Scenes From Paris: 12 Days of Romance, Airbnb Experiences, Chance Encounters and Croissants

In mid-October, I took a solo trip to Paris for 12 days. It was my first time in Paris — a trip I had been looking forward to for nearly a decade. I didn’t quite know what to expect, who I would meet, or what experiences I might have. I didn’t know if the Paris I was visiting was like the one in my head, shining and elegant, packed with history and artistic allure, or if it was just a city. As I’ll report below, through chance encounters, a little romance, and some great experiences, I found both: the Paris I hoped for and the one that even my hopes did not anticipate. (Note to my health readers: earmuffs). Click here for Part II.

UN CROISSANT, sil vous plait,” I mumbled to the young woman behind the counter, attempting to disguise my accent and embarrassment. It would be the first of 16 croissants I was to consume over the next 12 days in Paris, but none ordered with as little confidence as this one.

The young woman looked confused.

I repeated, attempting to slow down and sharpen my accent: “ewn Cwahsson, sil- VU – Play.” This time attempting to place more stress on the ends of the words, as the French language calls for.

Strike two. Rien. (Later I learned “un” is actually pronounced closer to “eh”).

With a queue now forming behind me, I was demoted to that shameful, foreign pantomime of pointing to what I wanted. The young woman replied to my tattered French with better English (the worst possible result): “2 euros, please.” “Oui,” I said, trying to salvage my pride.

First public French attempt— miserable failure.

They say in the foreign language learning realms the most important part is summoning the courage to try. This feels like patronizing, but I’ll take it. I’d have many more chances to improve over the next 12 days in Paris.

Luckily, I had a consolation prize— the most amazing croissant I’d eve had in my life.

On the first bite I almost lost my mind. I can’t tell whether it was the butter (I typically only eat plants), the flaky, perfection (croissants are my dream), or the warped perception of a starry-eyed, jet-lagged, traveler.

But perception is reality, right?

I took the rest of my croissant, and my dignity, and headed for the river Seine.

Day 1: Why Am I Here?

THE SUN WAS SHINNING on that cool, mid-October morning, as I walked down Rue Vieille du Temple. Croissant in hand, switching glances among the short, pale colored buildings and the slender, sure-dressed Parisians, a smile broadened my mouth and squinted my eyes. After a couple hundred paces, I reminded myself to take in some air while gazing back over the wondrous city against the blue, clear sky.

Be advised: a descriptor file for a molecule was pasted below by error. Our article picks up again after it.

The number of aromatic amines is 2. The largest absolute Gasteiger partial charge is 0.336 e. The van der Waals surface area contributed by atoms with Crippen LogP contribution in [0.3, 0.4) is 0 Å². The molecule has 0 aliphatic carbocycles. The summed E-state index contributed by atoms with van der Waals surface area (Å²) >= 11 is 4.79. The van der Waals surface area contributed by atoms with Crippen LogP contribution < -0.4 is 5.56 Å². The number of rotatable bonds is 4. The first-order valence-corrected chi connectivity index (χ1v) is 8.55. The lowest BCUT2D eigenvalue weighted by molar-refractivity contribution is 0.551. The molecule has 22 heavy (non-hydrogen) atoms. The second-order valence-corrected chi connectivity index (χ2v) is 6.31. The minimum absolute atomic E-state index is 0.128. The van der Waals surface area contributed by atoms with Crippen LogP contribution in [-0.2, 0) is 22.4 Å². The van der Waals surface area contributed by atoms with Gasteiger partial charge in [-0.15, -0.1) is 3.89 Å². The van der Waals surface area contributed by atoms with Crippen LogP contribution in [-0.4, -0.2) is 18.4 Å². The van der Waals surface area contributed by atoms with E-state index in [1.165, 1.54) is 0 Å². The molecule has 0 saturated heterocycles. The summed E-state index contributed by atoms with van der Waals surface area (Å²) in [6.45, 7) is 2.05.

As I made my way towards the Seine, I thought of how appreciative I was to be exactly where I stood. Sure, there was the honeymoon feeling of reaching my first day of vacation. But it was more than that. It was the realization of a decade’s longing for Paris.

Strangely, it was always here for me to visit. After all, it’s a similar distance from New York as is LA—a city I had been to dozens of times. And it’s far closer than other countries to which I’ve gone— China, for example. So why, at the age of 32, had I only just arrived?

Several reasons occur to me, all steeped in fantasized expectation.

First, ‘the Bogart reasoning’: “we’ll always have Paris.” The feeling that it’s so easy to get there— ‘let me get to less frequented places first.’ I did this only to find that I was through the first third of my life without venturing to the City of Lights.

Second, maybe I was afraid I had a bit of the ‘Gatsby disease.’ I had a picture of Paris in my mind, as Gatsby did Daisy, destined to be let down by reality. As Fitzgerald wrote: “No amount of fire or freshness can challenge what a man will store up in his ghostly heart.”

Or maybe I was Owen Wilson, hoping for the old Paris– La Belle Epoque—  about which I had read. Hoping for Hemingway, Wilde, Fitzgerald, Picasso and Stein at Cafe de Flore? Or perhaps I was looking for the Sun King, the salons of Voltaire and Rousseau, or Napoleon’s revolution?

I think I feared that Paris today is just a city. People going to work, eyes fixed to Instagram, bummed because of the rain. What I was chasing  was dead and gone; a mere relic of a once golden city.

But, now, standing on the Pont Norte Dame, looking south-eastward over the Seine, I was reinvigorated. This was my chance to find out what Paris was still here to find.

I finished my croissant and headed to the Shakespeare & Co. bookstore…

Day Two: Le Marais (and Near Romance #1)

I awoke on that Friday to alarmless silence. Even though I had a food tour booked for 11am, I figured there was no way I could possibly be cutting it close. After all, I’d fallen asleep early and hadn’t awoken after 7:30 AM in years.

Assured of my time, I laid there in bed for a few minutes, refreshed and happy, replaying the events of the day prior — my failed French, the croissant, the sun shining off the Seine, the bookstore, and an intimate jazz show (~25 ppl) in the evening (my first ‘Airbnb Experience’ — more later).

Breaking the day dream, I leisurely reached for my phone for a time check. I expected to have an hour or so to write, maybe take a walk or get a coffee before the tour. The clock disagreed, however. It read 10:25 AM.

I guess it made sense. Remaining sleepless on the plane, aside form the occasional airplane-nod-off— where your head slinks down, lulled into sleep, only to have bumps and discomfort awake you every 45 seconds, I had only really slept a few hours of the past forty.

Luckily, the food tour was in the neighborhood I was staying, Le Marais, so I had just enough time to get there with a light jog and a fashionably late entrance.